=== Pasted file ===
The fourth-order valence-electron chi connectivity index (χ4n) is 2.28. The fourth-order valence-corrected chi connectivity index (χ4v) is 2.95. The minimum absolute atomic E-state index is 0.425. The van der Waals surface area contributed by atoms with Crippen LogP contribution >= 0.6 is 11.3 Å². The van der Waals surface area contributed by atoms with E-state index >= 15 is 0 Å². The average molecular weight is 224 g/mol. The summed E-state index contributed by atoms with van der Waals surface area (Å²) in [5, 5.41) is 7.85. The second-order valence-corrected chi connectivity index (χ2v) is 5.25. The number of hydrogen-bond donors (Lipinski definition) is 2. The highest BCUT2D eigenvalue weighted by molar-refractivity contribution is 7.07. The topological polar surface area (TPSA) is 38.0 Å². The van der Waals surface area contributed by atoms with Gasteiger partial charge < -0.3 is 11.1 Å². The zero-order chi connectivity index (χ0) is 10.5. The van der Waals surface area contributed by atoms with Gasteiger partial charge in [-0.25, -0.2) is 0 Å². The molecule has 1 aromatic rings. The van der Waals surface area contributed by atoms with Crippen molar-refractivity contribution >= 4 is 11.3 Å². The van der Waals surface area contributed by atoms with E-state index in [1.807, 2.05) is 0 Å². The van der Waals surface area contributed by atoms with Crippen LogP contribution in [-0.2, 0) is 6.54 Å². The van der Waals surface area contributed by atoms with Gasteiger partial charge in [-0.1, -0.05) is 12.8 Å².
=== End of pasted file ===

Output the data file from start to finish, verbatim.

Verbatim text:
The fourth-order valence-electron chi connectivity index (χ4n) is 2.28. The fourth-order valence-corrected chi connectivity index (χ4v) is 2.95. The minimum absolute atomic E-state index is 0.425. The van der Waals surface area contributed by atoms with Crippen LogP contribution >= 0.6 is 11.3 Å². The van der Waals surface area contributed by atoms with E-state index >= 15 is 0 Å². The average molecular weight is 224 g/mol. The summed E-state index contributed by atoms with van der Waals surface area (Å²) in [5, 5.41) is 7.85. The second-order valence-corrected chi connectivity index (χ2v) is 5.25. The number of hydrogen-bond donors (Lipinski definition) is 2. The highest BCUT2D eigenvalue weighted by molar-refractivity contribution is 7.07. The topological polar surface area (TPSA) is 38.0 Å². The van der Waals surface area contributed by atoms with Gasteiger partial charge < -0.3 is 11.1 Å². The zero-order chi connectivity index (χ0) is 10.5. The van der Waals surface area contributed by atoms with Gasteiger partial charge in [-0.25, -0.2) is 0 Å². The molecule has 1 aromatic rings. The van der Waals surface area contributed by atoms with Crippen molar-refractivity contribution >= 4 is 11.3 Å². The van der Waals surface area contributed by atoms with E-state index in [1.807, 2.05) is 0 Å². The van der Waals surface area contributed by atoms with Crippen LogP contribution in [-0.2, 0) is 6.54 Å². The van der Waals surface area contributed by atoms with Gasteiger partial charge in [-0.1, -0.05) is 12.8 Å².